The children at ECDC, a home to children of Nepali prisoners, greet visitors.

The children at ECDC, a home to children of Nepali prisoners, greet visitors.

Pushpa’s organization, the Early Childhood Development Center (ECDC), houses the children of prisoners and pays for their education. But this is just the bare bones of what happens here. By her own admission never a great student, Pushpa says she found her calling in 2005 after she was temporarily suspended from school and began to visit prisons as a social worker. One of the world’s poorest countries, Nepal lacks a social safety net that can help the children of prisoners. As a result, if the child has no guardian, it must go live in prison or on the streets.  In 2007, Pushpa started a residential home with just two children. Through a complex legal guardianship process, Pushpa has now brought 32 girls and 13 boys here from 22 prisons. Most of them are between ages 4 and 8. She also runs a daycare center in Kathmandu prison.

Pushpa focuses on children whose parents are serving long sentences for crimes such as drug and human trafficking and murder. Herself a product of boarding school, Pushpa created her home on a similar model. The children live in impeccable though Spartan dorm rooms. The small ones sleep two to a bed for physical and emotional warmth. “Hugs are very important,” grins Pushpa who grabs her little ones to ruffle their head or exchange a kiss. Prizes of ice cream outings are given monthly to the cleanest rooms. Everyone studies together on floor cushions in the evenings. They have four meals a day of dal and rice with homemade pickles made by the gallon by Pushpa. They can afford meat  (chicken) only once a week.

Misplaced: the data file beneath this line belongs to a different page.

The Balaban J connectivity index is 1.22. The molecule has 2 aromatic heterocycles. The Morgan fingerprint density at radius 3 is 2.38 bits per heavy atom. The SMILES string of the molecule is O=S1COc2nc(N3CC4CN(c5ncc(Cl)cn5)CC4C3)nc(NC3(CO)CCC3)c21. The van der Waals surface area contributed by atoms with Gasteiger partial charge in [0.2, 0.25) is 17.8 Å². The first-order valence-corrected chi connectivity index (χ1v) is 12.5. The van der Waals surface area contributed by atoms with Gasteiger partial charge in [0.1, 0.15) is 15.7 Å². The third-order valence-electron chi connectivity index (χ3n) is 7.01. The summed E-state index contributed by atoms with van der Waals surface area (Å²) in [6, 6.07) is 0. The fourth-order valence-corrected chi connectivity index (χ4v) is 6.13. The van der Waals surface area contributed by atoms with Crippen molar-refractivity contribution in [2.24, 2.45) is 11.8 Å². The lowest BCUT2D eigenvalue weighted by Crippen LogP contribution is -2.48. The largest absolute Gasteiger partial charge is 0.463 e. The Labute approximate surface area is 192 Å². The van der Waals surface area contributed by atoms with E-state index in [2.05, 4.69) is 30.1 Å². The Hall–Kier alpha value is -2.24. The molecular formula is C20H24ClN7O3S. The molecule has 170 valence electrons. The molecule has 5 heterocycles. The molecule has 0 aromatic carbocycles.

The dormitory rooms are immaculate and Spartan.

The dormitory rooms are immaculate and Spartan.